Unsupervised Pretraining of State Representations in a Rewardless Environment

Image credit: Astrid Merckling PhD Defense Presentation

Abstract

This thesis builds on the deep learning techniques that have recently achieved multiple successes for problems as diverse as the type of data used (images, text, DNA, etc.) in large-scale settings (i.e. with large amount of high-dimensional data) thanks to the computational improvements. Reinforcement learning (RL) has leveraged these successes to continuous control tasks in environments that are only partially known, i.e. without knowledge of the transition model, and recently without knowledge of the underlying compact state space that Markov decision processes (MDPs) usually provide. There are many improvements in this last class of methods called end-to-end deep RL, but they still remain computationally and memory intensive.

In order to facilitate the applicability of RL algorithms to these large-scale problems, this thesis builds on the burgeoning field of state representation learning (SRL). From a global perspective, it takes advantage of the popularity for deep unsupervised pretraining of input representations that offer improvements over input embeddings learned from scratch. Its solution exploits the accumulated experience of agents in the manner of transfer learning, i.e. where automatic prediction for new tasks is performed on examples from a different training distribution.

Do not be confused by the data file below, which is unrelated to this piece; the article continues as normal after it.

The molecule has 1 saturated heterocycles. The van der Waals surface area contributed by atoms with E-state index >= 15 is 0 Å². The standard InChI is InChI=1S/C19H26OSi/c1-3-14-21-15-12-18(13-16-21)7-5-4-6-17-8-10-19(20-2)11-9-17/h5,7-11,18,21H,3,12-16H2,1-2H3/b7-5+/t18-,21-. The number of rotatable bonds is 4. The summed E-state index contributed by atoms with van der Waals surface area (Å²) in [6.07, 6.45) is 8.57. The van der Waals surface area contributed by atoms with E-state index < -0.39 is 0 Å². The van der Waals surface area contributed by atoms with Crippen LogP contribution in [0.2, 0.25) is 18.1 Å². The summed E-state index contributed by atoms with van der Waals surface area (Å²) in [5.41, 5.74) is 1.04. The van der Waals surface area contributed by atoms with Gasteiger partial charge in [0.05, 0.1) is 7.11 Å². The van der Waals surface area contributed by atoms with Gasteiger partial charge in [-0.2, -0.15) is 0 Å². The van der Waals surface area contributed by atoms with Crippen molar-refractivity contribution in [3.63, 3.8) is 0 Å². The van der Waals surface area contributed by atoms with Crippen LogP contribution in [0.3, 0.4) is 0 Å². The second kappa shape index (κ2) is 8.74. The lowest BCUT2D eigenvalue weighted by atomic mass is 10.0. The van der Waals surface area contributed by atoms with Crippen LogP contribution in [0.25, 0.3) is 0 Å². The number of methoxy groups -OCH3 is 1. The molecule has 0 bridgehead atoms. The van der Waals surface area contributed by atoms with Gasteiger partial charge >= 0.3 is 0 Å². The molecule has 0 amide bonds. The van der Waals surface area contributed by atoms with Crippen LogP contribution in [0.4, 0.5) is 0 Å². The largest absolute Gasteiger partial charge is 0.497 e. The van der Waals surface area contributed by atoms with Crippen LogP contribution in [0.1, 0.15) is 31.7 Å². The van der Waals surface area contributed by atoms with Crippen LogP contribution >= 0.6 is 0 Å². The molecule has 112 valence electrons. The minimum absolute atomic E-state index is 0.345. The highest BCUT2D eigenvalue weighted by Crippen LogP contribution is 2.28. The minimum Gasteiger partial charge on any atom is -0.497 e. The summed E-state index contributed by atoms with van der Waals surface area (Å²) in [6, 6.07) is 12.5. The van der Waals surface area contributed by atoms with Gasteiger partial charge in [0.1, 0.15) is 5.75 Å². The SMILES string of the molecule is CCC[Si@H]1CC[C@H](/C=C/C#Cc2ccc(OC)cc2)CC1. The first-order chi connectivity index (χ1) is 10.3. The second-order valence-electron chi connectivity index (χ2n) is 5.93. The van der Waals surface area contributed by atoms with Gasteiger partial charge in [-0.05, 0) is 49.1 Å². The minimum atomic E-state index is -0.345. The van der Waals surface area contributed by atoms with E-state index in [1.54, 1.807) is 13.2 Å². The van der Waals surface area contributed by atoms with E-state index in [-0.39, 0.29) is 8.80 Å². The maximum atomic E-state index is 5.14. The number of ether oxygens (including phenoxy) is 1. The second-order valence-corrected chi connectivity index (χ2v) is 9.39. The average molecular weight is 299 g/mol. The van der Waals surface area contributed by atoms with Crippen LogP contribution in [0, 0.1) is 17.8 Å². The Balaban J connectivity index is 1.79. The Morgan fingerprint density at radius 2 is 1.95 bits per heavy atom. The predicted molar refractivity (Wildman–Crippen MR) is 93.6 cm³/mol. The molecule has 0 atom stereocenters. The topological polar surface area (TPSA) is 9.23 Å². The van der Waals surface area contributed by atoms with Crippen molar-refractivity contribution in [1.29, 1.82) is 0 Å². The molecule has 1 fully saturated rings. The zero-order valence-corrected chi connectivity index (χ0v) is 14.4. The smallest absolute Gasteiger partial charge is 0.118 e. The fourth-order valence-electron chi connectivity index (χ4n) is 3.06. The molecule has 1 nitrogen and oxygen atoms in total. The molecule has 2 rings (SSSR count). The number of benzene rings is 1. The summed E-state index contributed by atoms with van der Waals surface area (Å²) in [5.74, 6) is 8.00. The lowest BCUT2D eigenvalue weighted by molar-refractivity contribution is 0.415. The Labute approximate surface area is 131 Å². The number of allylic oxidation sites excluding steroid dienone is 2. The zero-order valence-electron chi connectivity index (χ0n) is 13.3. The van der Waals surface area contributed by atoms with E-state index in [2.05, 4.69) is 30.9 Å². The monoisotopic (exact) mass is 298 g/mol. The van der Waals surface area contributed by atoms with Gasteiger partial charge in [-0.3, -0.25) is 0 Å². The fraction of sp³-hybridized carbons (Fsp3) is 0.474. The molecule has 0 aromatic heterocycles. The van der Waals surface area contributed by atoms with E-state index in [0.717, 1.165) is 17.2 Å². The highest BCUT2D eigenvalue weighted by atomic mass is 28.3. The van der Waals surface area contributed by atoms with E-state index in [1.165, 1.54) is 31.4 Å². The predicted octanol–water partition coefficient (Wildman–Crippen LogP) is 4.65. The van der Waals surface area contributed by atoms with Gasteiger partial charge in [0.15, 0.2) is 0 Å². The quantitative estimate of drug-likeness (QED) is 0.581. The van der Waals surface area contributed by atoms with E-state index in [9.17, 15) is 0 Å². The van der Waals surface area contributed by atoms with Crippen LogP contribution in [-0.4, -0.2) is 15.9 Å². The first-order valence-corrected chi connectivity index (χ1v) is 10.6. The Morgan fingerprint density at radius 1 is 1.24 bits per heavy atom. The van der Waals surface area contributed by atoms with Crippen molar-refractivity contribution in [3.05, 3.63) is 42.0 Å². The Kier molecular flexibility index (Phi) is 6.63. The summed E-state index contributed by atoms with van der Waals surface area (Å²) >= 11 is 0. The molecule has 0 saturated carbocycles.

In this research, we have proposed two new SRL algorithms that address the general question of how to learn state embeddings that improve the performance of RL algorithms (i.e. a better convergence of the optimal policy in terms of computational cost, sampling efficiency and final performance) in large-scale settings and without access to the reward that is generally available. Each of these algorithms respectively answers the question (i) How to represent states so that an agent can perform tasks by imitation learning? (ii) How to represent states so that an agent can predict its near future (the next state and the next observation) by exploring the estimated uncertain unknown transitions?

Finally, this work is a way to improve all types of inputs for RL algorithms (not just image observations) through state representations which verify good properties for the efficiency of bootstrapping and other automatic decision making mechanisms also common to supervised learning.

Type

PhD Defense Presentation

Astrid Merckling
Astrid Merckling
Doctor in Machine Learning and Robotics

Using machine learning for giving unsupervised exploratory skills to robots.